Toronto Film Festival Preview: 25 Movies That Could Dominate Awards Season

From Call Me by Your Name to Margot Robbie’s Tonya Harding movie, this is the fest where the Oscar race begins to take shape.

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Now that Telluride is over and Venice is winding down, it’s time to turn our attention to a huge film festival that re-screens films from other festivals while also premiering a host of interesting fare. It’s time for the Toronto International Film Festival, where much of the fall movie season is unveiled, where awards campaigns take flight and sputter out, and where, at least once, Blake Lively played a blind person. What awaits us at this year’s festival? Let’s take a look.

The New Stuff

T.I.F.F. screens something like 400 films (and this is after an initiative to reduce the size of its slate), so this is by no means a comprehensive list of what’s on offer; some things are bound to get missed or overlooked. The first Thursday of the festival sees the premiere of On Chesil Beach, an adaptation of a slim, devastating little Ian McEwan novel, starring Saoirse Ronan, who will also have Telluride hit Lady Bird at the festival. Chesil Beach has a pretty small profile at the moment, but as Brooklyn proved two years ago, you should never underestimate a small period literary adaptation starring Saoirse Ronan.

Charlie Hunnam stars in a remake of prison escape drama Papillon, co-starring Rami Malek. The director is a Danish guy who has mostly done documentaries, so who knows what to expect. But that cast has me intrigued. I’m similarly curious about Outside In, starring Edie Falco and Jay Duplass and directed by Lynn Shelton, whose Your Sister’s Sister and Laggies I love. Also, any chance to see Falco on the big screen is one we should all take.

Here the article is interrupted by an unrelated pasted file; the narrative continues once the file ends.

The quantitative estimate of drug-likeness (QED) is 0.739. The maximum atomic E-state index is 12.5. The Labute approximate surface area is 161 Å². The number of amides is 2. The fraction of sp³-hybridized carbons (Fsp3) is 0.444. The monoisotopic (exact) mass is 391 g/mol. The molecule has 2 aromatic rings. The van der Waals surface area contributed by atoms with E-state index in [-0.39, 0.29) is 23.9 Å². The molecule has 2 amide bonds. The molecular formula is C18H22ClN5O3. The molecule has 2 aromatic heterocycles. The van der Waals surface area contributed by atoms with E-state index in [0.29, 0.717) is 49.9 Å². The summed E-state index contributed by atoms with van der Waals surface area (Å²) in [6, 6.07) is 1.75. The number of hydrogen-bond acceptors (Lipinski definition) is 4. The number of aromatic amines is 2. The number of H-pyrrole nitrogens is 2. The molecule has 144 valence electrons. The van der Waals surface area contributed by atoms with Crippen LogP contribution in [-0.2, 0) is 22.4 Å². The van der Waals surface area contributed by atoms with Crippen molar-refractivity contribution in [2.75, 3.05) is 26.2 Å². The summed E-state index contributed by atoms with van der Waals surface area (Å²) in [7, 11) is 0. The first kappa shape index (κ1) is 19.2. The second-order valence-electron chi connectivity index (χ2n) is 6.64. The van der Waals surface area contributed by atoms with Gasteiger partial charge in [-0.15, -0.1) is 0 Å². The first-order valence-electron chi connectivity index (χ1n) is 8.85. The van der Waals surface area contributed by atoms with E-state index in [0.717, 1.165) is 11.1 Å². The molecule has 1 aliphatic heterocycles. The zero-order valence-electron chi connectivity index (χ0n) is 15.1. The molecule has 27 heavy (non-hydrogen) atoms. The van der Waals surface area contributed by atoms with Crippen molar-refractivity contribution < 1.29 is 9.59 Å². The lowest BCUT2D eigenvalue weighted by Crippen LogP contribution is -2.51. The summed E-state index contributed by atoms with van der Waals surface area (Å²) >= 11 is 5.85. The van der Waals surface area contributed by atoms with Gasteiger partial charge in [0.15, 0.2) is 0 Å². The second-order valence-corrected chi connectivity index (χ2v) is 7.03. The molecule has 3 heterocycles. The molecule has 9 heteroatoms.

There’s no way I’m missing Molly’s Game, because why wouldn’t I be curious about a movie written and directed by Aaron Sorkin (making his directorial debut, no less) and starring Jessica Chastain as a woman running a high-class underground gambling ring? Could be a mess, could be brilliant. I’m hoping for the latter.

I feel the same way about I, Tonya, the Tonya Harding biopic starring Margot Robbie as the scandal-plagued Olympic figure skater. The film is directed by Craig Gillespie, who’s had an erratic career, veering from twee indie (Lars and the Real Girl) to horror remake (the actually pretty good Fright Night), from a Disney sports dud (Million Dollar Arm) to a Disney rescue dud (The Finest Hours). So who knows what I, Tonya will be. Though, when I interviewed Allison Janney, who plays Harding’s mom in the film, earlier this year, she told me, “I get to do some of the cruelest, darkest comedy I’ve ever been a part of. I have high hopes for it.” That sounds promising, right?

You know what else sounds promising? Kate Winslet and Idris Elba bonding, and possibly doing it, on top of a mountain. Which is just what happens in The Mountain Between Us, a plane-crash survival thriller that is such a weird choice for both actors, but what the hell. I must find out what this movie is all about—meaning, whether or not they do it on top of that mountain—so I will be first in line in Toronto.

I’m a bit more reserved about Brie Larson’s directorial debut, Unicorn Store, a comedy about a wacky young artist who has to prove she’s worthy of taking care of an actual unicorn when a mysterious store owner played by Samuel L. Jackson offers her one. That sounds like . . . a lot. But a lot isn’t necessarily bad!

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